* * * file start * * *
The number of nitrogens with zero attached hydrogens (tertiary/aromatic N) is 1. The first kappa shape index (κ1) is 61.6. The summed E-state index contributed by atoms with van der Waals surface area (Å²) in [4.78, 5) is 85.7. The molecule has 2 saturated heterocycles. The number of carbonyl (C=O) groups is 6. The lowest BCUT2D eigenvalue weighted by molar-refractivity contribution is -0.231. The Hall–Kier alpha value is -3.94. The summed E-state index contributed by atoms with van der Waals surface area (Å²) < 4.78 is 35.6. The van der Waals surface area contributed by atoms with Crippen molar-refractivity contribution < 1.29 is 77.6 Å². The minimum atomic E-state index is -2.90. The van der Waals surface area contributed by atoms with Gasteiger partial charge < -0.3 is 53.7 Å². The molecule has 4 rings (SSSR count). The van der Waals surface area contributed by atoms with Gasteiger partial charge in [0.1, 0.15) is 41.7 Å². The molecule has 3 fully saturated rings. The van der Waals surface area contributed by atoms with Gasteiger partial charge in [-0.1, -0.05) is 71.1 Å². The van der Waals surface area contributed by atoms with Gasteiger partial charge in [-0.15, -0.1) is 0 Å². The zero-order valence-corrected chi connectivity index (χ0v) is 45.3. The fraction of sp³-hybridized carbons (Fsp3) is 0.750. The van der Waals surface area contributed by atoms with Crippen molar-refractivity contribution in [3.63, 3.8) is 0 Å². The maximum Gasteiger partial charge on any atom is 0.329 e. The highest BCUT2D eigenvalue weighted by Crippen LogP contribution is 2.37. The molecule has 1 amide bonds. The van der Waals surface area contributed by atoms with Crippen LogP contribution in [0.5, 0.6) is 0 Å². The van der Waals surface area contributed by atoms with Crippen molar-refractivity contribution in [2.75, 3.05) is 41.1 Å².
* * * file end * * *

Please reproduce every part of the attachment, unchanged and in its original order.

The number of nitrogens with zero attached hydrogens (tertiary/aromatic N) is 1. The first kappa shape index (κ1) is 61.6. The summed E-state index contributed by atoms with van der Waals surface area (Å²) in [4.78, 5) is 85.7. The molecule has 2 saturated heterocycles. The number of carbonyl (C=O) groups is 6. The lowest BCUT2D eigenvalue weighted by molar-refractivity contribution is -0.231. The Hall–Kier alpha value is -3.94. The summed E-state index contributed by atoms with van der Waals surface area (Å²) < 4.78 is 35.6. The van der Waals surface area contributed by atoms with Crippen molar-refractivity contribution < 1.29 is 77.6 Å². The minimum atomic E-state index is -2.90. The van der Waals surface area contributed by atoms with Gasteiger partial charge < -0.3 is 53.7 Å². The molecule has 4 rings (SSSR count). The van der Waals surface area contributed by atoms with Gasteiger partial charge in [0.1, 0.15) is 41.7 Å². The molecule has 3 fully saturated rings. The van der Waals surface area contributed by atoms with Gasteiger partial charge in [-0.1, -0.05) is 71.1 Å². The van der Waals surface area contributed by atoms with Gasteiger partial charge in [-0.15, -0.1) is 0 Å². The zero-order valence-corrected chi connectivity index (χ0v) is 45.3. The fraction of sp³-hybridized carbons (Fsp3) is 0.750. The van der Waals surface area contributed by atoms with Crippen molar-refractivity contribution in [3.63, 3.8) is 0 Å². The maximum Gasteiger partial charge on any atom is 0.329 e. The highest BCUT2D eigenvalue weighted by Crippen LogP contribution is 2.37. The molecule has 1 amide bonds. The van der Waals surface area contributed by atoms with Crippen LogP contribution in [0.5, 0.6) is 0 Å². The van der Waals surface area contributed by atoms with Crippen molar-refractivity contribution in [2.75, 3.05) is 41.1 Å².